Traditional Chinese Veterinary Medicine
Although it is somewhat new to the western world, Traditional Chinese Veterinary Medicine (TCVM) has been used in China to treat animals for thousands of years. TCVM is an extension of Traditional Chinese Medicine (TCM), which has been used to treat people since ancient times. It is based on the Chinese Daoist philosophy that the body, which is a microcosm of the universe, is ruled by laws and forces that also govern the external world. Just as life-energy or “Qi” is an innate force of the universe, it too is a fundamental force of the body, driving its every action and transformation. Yin-Yang theory, which is central to Daoist philosophy, also features prominently in Chinese Medicine.
The Four Branches of TCVM
Once a particular type of disharmony or disease pattern is identified, treatment often proceeds through a combination of treatment modalities. Though the terms Chinese Medicine and acupuncture are often used interchangeably in the West, acupuncture is actually only one modality or “branch” of TCM and TCVM. There are actually four branches of TCVM – Acupuncture, Herbal Medicine, Food Therapy and Tui-na (Qi-gong, a form of Chinese meditative exercise, is a fifth branch of TCM that is excluded from TCVM because it cannot be performed by animals).
Acupuncture is a treatment that involves the stimulation of points, typically achieved through the insertion of specialized needles into the body. Acupuncture points typically lie along the body’s Meridian Channels along which Qi flows. Most veterinary acupuncture points and Meridian lines are transposed to animals from humans, though knowledge of some “classical points” defined on particular species have been retained and are used to this day.
Herbal Medicine utilizes herbal ingredients listed within the Chinese Herbal Materia Medica in particular combinations or formulas to treat particular disease patterns. Herbal formulas are administered orally and are typically given in powder form to horses and other large animals and in tea pill or capsule form to cats and dogs.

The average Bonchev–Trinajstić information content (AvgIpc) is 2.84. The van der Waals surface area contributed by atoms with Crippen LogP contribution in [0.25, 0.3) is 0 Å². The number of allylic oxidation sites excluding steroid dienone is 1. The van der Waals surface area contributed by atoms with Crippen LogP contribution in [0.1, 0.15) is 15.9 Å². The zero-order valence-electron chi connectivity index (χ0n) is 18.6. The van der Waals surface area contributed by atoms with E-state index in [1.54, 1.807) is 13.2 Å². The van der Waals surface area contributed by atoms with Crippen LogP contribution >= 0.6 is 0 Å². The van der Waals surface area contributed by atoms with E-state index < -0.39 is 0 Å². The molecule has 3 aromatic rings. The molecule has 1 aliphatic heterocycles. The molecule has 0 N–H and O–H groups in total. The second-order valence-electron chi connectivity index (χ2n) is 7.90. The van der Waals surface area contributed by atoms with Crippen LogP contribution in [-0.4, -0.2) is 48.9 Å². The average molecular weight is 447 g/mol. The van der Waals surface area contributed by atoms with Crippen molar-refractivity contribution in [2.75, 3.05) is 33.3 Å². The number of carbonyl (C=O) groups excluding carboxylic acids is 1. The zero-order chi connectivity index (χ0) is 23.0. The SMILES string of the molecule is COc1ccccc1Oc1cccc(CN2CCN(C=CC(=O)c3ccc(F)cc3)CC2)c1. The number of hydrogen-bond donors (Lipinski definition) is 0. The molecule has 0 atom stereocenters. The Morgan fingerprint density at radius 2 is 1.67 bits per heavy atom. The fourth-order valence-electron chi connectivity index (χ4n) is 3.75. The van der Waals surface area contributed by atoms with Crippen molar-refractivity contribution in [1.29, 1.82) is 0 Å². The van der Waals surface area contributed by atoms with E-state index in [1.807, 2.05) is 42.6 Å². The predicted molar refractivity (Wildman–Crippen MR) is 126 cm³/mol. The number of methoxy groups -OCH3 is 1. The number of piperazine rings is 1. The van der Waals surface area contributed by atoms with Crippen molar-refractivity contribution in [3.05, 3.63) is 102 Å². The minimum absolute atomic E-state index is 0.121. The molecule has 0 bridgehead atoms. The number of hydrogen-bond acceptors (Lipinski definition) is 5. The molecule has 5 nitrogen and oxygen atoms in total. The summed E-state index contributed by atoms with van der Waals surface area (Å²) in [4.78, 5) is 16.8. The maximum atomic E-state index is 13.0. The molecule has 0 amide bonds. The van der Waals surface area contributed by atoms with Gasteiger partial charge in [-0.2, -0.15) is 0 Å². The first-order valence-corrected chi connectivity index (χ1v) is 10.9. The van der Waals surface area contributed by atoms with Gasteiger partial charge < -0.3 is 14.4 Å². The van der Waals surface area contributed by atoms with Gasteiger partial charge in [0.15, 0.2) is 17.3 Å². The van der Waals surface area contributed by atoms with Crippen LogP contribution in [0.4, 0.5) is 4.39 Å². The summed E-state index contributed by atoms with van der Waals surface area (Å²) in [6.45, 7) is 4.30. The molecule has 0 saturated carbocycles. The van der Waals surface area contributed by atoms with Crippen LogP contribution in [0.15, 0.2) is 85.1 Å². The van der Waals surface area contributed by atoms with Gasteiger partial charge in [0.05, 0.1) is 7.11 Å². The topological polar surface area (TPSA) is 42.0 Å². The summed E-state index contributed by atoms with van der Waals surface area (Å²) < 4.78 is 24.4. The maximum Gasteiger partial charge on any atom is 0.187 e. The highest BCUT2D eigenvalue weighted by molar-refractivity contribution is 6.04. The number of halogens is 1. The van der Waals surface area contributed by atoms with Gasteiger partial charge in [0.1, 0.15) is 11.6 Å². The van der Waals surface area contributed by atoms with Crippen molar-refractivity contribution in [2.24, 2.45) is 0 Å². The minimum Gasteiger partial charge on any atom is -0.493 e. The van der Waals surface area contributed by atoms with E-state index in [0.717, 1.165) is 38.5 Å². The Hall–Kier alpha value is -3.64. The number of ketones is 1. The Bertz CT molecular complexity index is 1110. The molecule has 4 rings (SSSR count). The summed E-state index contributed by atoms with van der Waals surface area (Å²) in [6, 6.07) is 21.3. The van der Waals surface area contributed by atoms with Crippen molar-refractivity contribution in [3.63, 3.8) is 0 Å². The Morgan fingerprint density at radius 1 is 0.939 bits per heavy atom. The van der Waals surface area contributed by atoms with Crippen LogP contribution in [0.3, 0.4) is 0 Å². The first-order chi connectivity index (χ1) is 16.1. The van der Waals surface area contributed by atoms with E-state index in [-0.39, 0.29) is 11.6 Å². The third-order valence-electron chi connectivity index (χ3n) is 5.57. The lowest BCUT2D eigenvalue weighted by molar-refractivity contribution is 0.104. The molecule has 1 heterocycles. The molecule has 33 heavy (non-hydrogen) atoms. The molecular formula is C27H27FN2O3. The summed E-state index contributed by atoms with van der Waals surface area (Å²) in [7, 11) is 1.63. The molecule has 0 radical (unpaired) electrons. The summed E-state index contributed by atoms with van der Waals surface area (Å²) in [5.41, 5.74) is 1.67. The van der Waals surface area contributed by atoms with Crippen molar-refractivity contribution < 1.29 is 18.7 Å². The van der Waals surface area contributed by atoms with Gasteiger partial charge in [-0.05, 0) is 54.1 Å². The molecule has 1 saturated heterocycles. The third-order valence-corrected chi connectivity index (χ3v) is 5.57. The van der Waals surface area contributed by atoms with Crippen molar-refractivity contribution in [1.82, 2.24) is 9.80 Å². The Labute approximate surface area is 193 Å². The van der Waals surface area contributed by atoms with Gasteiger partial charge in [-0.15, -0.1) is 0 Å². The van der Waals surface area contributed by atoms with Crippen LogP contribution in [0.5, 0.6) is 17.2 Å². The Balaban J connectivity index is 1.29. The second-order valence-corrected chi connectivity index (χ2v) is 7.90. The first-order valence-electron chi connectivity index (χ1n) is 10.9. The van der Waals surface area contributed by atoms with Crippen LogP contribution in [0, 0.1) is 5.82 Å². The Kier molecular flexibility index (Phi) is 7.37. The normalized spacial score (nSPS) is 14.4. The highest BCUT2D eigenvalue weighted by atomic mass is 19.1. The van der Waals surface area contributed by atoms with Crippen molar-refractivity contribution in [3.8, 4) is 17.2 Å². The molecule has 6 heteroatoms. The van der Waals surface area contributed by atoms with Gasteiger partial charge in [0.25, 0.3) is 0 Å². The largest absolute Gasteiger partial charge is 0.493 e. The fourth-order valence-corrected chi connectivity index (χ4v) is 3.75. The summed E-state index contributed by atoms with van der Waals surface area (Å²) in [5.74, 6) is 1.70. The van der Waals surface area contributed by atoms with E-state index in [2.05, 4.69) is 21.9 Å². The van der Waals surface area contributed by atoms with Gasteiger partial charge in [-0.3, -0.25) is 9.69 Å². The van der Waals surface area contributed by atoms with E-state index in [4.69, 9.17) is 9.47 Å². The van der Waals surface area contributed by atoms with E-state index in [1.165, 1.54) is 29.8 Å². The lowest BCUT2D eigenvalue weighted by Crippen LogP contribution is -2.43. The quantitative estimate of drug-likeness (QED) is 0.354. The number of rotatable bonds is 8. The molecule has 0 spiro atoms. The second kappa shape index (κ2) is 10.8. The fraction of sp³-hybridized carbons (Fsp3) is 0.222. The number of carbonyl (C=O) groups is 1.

Food Therapy is the use of diet to treat and prevent imbalance within the body. It utilizes knowledge of the energetics of food ingredients to tailor diets for individual animals.
Tui-na is a form of Chinese medical massage in which different manipulations are applied to acupoints and Meridians to promote the circulation of Qi and correct imbalances within the organ systems.
“Integrative” Medicine: TCVM and Western Veterinary Practice
TCVM is often viewed as a form of complementary therapy, and is best when used in conjunction with Western Veterinary Medicine (WVM). Both TCVM and WVM have their own strengths and weaknesses. TCVM is a holistic approach that is suited to assessing the well-being of the whole patient, and treatments are generally non-invasive with few side effects. However, TCVM lacks the tools necessary to pinpoint illness to specific disease-causing agents like pathogenic bacteria or viruses, and treatments are better suited for chronic conditions than acute ones. On the other hand, WVM utilizes the tools of modern science to diagnose disease with great precision, and Western drugs and procedures are powerful and fast acting. However, its insistence on detailed diagnosis may come at the expense of getting the larger picture. Furthermore, while modern medicine can perform miracles for trauma and acute injuries, it has little to offer chronic conditions like liver failure and atopy which can be treated effectively with acupuncture and herbal medicine. In many ways, TCVM and WVM each has what the other lacks. Thus, the best medical system involves the integration of the two systems, so that the strengths of one can compensate for the weaknesses of the other.
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[Copyright Chi Institute of Chinese Medicine]